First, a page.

As a leisure pursuit, Sidney Edelstein collected books on the development of science and technology. The history of chemical sciences and alchemy took priority, until 1943 when Sidney Edelstein's professional interests led him to extend the collection with books and manuscripts dealing with dyeing and bleaching. For Sidney Edelstein these were far more than collections on chemistry and textile technology. They became the basis of his own in-depth historical research. The outcome was historical articles accessible to a wide audience, particularly science educators and practitioners in the dye industry, and scholarly papers read before international gatherings of scientists and historians. Knowledge about ancient dyes encouraged other types of investigations, including site examinations and reconstructions. Notable was a 1956 expedition to Mexico to study the use of the cochineal insect as a red colorant.
 
For eighteen years Sidney Edelstein was secretary of the history and chemistry division (HIST) of the American Chemical Society. He joined the editorial board of the history of chemistry journal Chymia, and gave encouragement to Melvin Kranzberg in the early years of the Society for the History of Technology (SHOT). To encourage scholarly study, and provide wider public exposure, Sidney Edelstein inaugurated the Dexter Award for achievements in the history of chemistry (1956), and the Dexer Prize for outstanding books in the history of technology (1968).
 
Sidney Edelstein's works on the history of textile technology include two outstanding volumes: Plichto of Gioaventura Rosetti. Instruction in the Art of the Dyers Which Teaches the Dyeing of Woolen Cloths, Linens, Cottons, and Silk by the Great Art as well as the Common (MIT Press, 1969) a translation, with extensive commentary, undertaken jointly with Hector C. Borghetty, of the first edition (1548) of Rosetti's Plichto de larte de tentori che insegna tenger pan[n]I telle banbasi et sede si per larthe magiore come per la comvne. This was the first printed book devoted exlusively to dyeing. Second, in 1972, Sidney Edelstein published Historical Notes on the Wet-processing industry, in which were reprinted thirty-one of his original articles. These conveyed the excitement of the long history of dyes, both technical and cultural, through the role of many individuals.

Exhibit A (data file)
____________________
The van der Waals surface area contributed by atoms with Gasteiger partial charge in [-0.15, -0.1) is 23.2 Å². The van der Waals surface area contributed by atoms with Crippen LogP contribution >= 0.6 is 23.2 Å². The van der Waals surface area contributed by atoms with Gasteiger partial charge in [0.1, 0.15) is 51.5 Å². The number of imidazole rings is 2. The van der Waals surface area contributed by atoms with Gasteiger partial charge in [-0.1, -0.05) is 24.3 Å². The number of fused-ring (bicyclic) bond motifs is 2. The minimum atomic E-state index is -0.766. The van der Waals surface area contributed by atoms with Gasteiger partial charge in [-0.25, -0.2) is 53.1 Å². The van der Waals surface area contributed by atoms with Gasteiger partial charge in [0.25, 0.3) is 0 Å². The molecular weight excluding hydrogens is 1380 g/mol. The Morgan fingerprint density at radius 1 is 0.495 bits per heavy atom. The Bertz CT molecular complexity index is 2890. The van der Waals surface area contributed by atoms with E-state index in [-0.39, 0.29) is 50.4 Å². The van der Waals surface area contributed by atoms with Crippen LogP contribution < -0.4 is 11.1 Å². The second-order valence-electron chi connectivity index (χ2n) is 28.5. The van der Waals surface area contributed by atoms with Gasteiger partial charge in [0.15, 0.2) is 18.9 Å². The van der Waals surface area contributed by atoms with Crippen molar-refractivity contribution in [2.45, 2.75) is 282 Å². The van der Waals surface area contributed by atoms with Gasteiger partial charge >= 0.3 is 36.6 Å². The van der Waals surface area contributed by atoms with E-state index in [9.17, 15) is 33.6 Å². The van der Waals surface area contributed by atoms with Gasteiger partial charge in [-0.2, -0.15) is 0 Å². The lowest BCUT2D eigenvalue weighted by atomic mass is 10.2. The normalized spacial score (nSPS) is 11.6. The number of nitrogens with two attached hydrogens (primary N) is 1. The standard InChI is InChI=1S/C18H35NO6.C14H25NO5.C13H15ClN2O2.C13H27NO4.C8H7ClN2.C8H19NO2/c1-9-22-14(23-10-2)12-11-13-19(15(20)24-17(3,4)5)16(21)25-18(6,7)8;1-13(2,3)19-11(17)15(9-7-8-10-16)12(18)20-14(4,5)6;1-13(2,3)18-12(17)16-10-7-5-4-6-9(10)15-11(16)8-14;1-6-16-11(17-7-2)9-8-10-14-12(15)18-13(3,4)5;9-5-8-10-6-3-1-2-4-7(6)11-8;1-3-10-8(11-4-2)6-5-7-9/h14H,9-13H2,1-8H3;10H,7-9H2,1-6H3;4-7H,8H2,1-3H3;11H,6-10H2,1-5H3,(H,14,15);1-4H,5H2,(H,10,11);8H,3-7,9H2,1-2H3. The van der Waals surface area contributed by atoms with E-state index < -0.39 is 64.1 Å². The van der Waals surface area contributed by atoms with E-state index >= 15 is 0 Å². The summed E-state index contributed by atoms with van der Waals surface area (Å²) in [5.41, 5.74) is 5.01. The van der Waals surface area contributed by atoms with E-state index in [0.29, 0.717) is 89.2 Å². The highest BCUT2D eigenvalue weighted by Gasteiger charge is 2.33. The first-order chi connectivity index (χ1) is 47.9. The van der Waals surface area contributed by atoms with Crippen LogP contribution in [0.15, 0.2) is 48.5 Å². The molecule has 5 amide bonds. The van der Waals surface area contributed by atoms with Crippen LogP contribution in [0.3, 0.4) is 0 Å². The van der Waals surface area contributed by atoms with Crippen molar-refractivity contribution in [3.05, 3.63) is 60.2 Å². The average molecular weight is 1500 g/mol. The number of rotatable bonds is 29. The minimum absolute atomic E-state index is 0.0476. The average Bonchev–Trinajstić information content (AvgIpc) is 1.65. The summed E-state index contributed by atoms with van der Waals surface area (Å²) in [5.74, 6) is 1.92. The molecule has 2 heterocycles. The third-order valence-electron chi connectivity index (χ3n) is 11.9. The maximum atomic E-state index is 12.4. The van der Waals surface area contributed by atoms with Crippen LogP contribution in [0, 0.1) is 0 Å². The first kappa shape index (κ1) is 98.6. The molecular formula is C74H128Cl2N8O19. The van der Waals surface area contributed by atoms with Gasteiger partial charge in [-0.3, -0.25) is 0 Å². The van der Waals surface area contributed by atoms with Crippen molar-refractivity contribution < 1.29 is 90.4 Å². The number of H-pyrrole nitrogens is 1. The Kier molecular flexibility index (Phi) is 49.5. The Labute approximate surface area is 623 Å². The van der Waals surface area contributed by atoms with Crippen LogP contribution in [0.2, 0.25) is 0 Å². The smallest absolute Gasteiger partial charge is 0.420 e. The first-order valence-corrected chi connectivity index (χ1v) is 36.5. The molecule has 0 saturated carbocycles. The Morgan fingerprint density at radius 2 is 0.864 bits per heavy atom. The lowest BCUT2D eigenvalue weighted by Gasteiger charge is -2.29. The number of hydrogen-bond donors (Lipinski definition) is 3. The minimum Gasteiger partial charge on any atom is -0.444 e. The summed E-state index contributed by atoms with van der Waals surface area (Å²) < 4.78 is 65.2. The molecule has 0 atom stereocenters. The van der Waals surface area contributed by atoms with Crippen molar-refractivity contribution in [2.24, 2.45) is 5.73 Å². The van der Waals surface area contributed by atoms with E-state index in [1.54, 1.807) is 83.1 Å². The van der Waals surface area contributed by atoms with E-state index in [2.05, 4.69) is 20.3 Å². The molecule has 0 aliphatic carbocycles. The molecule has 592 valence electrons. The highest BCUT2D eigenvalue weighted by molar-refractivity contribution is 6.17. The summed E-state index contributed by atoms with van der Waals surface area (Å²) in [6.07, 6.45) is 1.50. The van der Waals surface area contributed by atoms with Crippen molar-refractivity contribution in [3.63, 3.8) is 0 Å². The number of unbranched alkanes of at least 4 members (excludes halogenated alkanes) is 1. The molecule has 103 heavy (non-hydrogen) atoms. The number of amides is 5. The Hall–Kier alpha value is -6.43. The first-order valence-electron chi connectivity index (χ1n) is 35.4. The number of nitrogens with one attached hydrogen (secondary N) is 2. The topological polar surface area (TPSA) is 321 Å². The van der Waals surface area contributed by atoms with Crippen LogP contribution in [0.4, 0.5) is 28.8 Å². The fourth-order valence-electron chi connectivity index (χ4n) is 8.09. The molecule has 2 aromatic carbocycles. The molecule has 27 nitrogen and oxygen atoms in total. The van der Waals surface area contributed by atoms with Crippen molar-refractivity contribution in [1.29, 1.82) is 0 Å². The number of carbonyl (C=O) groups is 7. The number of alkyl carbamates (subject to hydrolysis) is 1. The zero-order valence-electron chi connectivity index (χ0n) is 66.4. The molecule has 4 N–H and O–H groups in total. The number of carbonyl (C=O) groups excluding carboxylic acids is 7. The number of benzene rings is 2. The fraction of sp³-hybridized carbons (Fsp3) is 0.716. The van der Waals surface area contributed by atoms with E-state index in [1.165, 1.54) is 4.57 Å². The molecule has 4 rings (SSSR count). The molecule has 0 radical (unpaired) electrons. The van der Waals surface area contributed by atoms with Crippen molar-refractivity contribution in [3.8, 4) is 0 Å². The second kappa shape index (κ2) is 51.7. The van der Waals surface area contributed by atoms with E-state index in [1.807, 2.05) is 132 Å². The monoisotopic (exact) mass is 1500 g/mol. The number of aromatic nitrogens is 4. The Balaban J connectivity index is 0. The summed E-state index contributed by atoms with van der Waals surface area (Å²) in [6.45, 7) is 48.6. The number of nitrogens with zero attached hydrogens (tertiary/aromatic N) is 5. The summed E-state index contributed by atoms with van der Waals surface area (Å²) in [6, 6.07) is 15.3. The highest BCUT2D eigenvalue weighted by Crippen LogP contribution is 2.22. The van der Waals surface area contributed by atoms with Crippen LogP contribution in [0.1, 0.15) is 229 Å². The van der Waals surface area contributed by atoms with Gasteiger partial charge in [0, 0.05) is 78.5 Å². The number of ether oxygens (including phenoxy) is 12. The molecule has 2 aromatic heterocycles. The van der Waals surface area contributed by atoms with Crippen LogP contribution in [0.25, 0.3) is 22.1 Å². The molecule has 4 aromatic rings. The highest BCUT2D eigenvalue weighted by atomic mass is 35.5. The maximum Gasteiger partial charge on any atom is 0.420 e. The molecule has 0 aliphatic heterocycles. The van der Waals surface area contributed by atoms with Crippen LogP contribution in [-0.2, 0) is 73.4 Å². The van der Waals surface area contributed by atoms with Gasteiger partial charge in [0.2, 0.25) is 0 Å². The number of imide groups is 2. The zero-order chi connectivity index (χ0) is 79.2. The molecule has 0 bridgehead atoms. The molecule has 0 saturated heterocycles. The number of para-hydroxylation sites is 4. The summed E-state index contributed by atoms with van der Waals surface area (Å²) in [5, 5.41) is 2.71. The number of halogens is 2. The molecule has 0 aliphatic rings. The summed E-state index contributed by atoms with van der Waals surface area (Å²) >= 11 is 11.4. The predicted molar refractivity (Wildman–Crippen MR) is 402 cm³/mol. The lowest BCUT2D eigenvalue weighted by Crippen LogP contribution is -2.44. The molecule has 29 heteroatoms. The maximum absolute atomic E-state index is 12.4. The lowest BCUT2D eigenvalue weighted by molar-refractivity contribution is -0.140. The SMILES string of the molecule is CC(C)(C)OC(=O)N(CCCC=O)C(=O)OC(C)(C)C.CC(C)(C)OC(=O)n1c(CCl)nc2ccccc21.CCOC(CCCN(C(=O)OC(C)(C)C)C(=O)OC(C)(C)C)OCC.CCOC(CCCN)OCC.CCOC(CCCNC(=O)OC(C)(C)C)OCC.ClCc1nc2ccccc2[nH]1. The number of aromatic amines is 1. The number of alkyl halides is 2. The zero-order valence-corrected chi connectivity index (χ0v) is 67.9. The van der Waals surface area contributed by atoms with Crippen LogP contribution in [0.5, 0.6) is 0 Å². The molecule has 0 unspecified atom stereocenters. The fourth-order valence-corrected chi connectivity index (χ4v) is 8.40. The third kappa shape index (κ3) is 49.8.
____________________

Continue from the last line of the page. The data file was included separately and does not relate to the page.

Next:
Sidney Edelstein's research into the past was motivated by his interest in modern problems. These included static electricity in which "[h]e himself has written much on the subject, applying his love of historical research to link past studies of static electricity with current efforts to lick this abstruse and elusive phenomenon." This appreciation appeared in Modern Textiles Magazine in 1956, during which year the centenary of William Perkin's discovery of mauve was celebrated. At a special convocation held at the then Lowell Technological Institute (Lowell, Massachusetts) in September 1956, Sidney Edelstein was awarded the honorary degree of Doctor of Science in recognition of his pioneering work in history of, and research for, the textile industry. Sidney Edelstein continued to promote and encourage the history of science and technology, notably with assistance to the History of Science Society, and the International Committee of the History of Technology. In 1988, in recognition of his long service and contributions to the history of technology, Sidney Edelstein received the Leonardo da Vinci Medal, the most prestigious award of the Society for the History of Technology.